“The analysts are projecting your revenue for next year” — a year in which you have not provided guidance — “at $50 million. Are you comfortable with this projection?”
Most CEOs and CFOs of public companies have heard a question like that — a “trick” question for which it seems any answer you give can potentially cause you problems. If you say you’re not “comfortable” with that revenue number, for example, do you risk projecting weakness to the investor community? On the other hand, do you want to effectively provide guidance before you formally release it?
The right response is to decline to take the bait. Advise your questioner of when you plan to release your guidance for next year, and say you can’t comment on analyst speculation in the meantime.
But what about other trick questions that you’ll likely hear? I asked our team to help me compile a list of common ones, along with some help on how to answer them.
“Your guidance implies growth at a rate that is lower than recent quarters or than the Street expected. Are you being too conservative?”
Even a great company with highly differentiated technology and a superior management team is unlikely to outperform its sector peers and benchmark indices if it misses its near-term estimates. That’s why the question of whether your guidance is “too conservative” is difficult to answer.
We suggest focusing your response on the facts: “The Company’s guidance reflects management’s current expectations for revenue/EBITDA/margins/EPS, etc. and represents a realistic appraisal of the range of financial performance.”
“What do you think about your stock price?”
Having spent 15 plus years on the buy side, I did have a quiver full of questions I liked to ask management teams. Some form of the question above was one of my favorites because it would tend to give you a true picture of what motivates a management team. While I admit it’s important for management to be aware of the need to create shareholder value, I found it a red flag when a CEO or CFO would dwell on something like stock price — which, on a day-to-day basis, is truly uncontrollable.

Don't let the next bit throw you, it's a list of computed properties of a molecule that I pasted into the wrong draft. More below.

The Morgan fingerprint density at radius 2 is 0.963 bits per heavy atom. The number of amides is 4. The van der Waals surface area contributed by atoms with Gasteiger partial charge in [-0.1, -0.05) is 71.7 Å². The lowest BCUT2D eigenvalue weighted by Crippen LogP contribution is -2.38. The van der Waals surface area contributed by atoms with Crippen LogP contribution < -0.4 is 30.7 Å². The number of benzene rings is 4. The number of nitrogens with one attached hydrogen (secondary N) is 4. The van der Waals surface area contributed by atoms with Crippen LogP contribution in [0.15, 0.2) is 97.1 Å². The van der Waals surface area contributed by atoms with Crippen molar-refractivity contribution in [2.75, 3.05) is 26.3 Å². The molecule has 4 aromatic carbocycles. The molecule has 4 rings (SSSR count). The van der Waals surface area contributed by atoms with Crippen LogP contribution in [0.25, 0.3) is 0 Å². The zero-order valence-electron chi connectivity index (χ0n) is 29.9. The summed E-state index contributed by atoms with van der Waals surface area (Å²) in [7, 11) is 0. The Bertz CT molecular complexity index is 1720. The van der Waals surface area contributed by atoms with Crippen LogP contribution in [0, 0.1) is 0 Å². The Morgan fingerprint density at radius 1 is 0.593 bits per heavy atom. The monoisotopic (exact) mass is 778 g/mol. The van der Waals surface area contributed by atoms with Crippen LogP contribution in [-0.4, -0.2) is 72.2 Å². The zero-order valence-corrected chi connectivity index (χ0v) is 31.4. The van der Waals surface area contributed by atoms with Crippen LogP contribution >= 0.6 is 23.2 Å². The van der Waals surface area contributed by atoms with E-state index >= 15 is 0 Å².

With healthcare companies in particular, I would look for a management team that was passionate about what it was doing, promoting awareness about what it was doing, and truly focused on helping patients. A management team with this kind of laser focus and enthusiasm for executing on its mission was the type of team that had a motivated employee base with an understanding of its purpose; would more consistently deliver on promises; and whose focus was on delivering long-term value.
“What keeps you awake at night?” or “What do you worry about most?”
Buy-siders will often ask one of these questions as a way to ascertain what investors should also be worried about. Sometimes it can be used to bait a CEO into revealing a weak spot or open up on a previously unidentified issue. In response, don’t be overly obsessed with one or two issues to the point of losing your objectivity. Be straightforward and use the opportunity to outline some of the most important risks and uncertainties in your business and carefully explain your plan to mitigate those risks.